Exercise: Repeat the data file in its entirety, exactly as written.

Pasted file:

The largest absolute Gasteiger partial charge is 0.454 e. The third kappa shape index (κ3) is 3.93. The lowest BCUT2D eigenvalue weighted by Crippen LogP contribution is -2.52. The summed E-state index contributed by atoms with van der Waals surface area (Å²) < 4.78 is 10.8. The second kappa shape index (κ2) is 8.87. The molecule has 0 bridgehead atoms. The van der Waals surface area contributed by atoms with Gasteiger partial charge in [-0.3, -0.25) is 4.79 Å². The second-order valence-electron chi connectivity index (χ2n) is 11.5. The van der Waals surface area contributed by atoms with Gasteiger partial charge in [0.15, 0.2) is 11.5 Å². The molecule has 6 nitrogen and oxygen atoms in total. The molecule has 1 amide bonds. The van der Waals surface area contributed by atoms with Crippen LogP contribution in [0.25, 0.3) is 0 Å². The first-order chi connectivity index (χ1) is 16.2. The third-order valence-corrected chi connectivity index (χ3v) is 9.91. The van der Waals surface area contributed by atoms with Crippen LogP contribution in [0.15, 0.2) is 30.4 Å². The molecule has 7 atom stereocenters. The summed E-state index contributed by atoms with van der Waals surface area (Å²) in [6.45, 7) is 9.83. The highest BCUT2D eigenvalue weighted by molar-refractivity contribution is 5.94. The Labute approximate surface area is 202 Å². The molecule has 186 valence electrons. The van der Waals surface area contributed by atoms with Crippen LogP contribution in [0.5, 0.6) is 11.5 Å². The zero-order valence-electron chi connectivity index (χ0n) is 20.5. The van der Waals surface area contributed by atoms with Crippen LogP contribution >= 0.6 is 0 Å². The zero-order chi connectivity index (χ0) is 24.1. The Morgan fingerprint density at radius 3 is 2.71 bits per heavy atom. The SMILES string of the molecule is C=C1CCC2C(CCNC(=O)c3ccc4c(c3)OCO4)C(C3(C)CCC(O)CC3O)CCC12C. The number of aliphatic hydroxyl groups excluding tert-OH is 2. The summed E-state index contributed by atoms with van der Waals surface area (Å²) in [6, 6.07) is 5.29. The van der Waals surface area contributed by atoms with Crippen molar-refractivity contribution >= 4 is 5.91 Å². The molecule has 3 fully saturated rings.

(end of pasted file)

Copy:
The largest absolute Gasteiger partial charge is 0.454 e. The third kappa shape index (κ3) is 3.93. The lowest BCUT2D eigenvalue weighted by Crippen LogP contribution is -2.52. The summed E-state index contributed by atoms with van der Waals surface area (Å²) < 4.78 is 10.8. The second kappa shape index (κ2) is 8.87. The molecule has 0 bridgehead atoms. The van der Waals surface area contributed by atoms with Gasteiger partial charge in [-0.3, -0.25) is 4.79 Å². The second-order valence-electron chi connectivity index (χ2n) is 11.5. The van der Waals surface area contributed by atoms with Gasteiger partial charge in [0.15, 0.2) is 11.5 Å². The molecule has 6 nitrogen and oxygen atoms in total. The molecule has 1 amide bonds. The van der Waals surface area contributed by atoms with Crippen LogP contribution in [0.25, 0.3) is 0 Å². The first-order chi connectivity index (χ1) is 16.2. The third-order valence-corrected chi connectivity index (χ3v) is 9.91. The van der Waals surface area contributed by atoms with Crippen LogP contribution in [0.15, 0.2) is 30.4 Å². The molecule has 7 atom stereocenters. The summed E-state index contributed by atoms with van der Waals surface area (Å²) in [6.45, 7) is 9.83. The highest BCUT2D eigenvalue weighted by molar-refractivity contribution is 5.94. The Labute approximate surface area is 202 Å². The molecule has 186 valence electrons. The van der Waals surface area contributed by atoms with Crippen LogP contribution in [0.5, 0.6) is 11.5 Å². The zero-order valence-electron chi connectivity index (χ0n) is 20.5. The van der Waals surface area contributed by atoms with Crippen LogP contribution >= 0.6 is 0 Å². The zero-order chi connectivity index (χ0) is 24.1. The Morgan fingerprint density at radius 3 is 2.71 bits per heavy atom. The SMILES string of the molecule is C=C1CCC2C(CCNC(=O)c3ccc4c(c3)OCO4)C(C3(C)CCC(O)CC3O)CCC12C. The number of aliphatic hydroxyl groups excluding tert-OH is 2. The summed E-state index contributed by atoms with van der Waals surface area (Å²) in [6, 6.07) is 5.29. The van der Waals surface area contributed by atoms with Crippen molar-refractivity contribution >= 4 is 5.91 Å². The molecule has 3 fully saturated rings.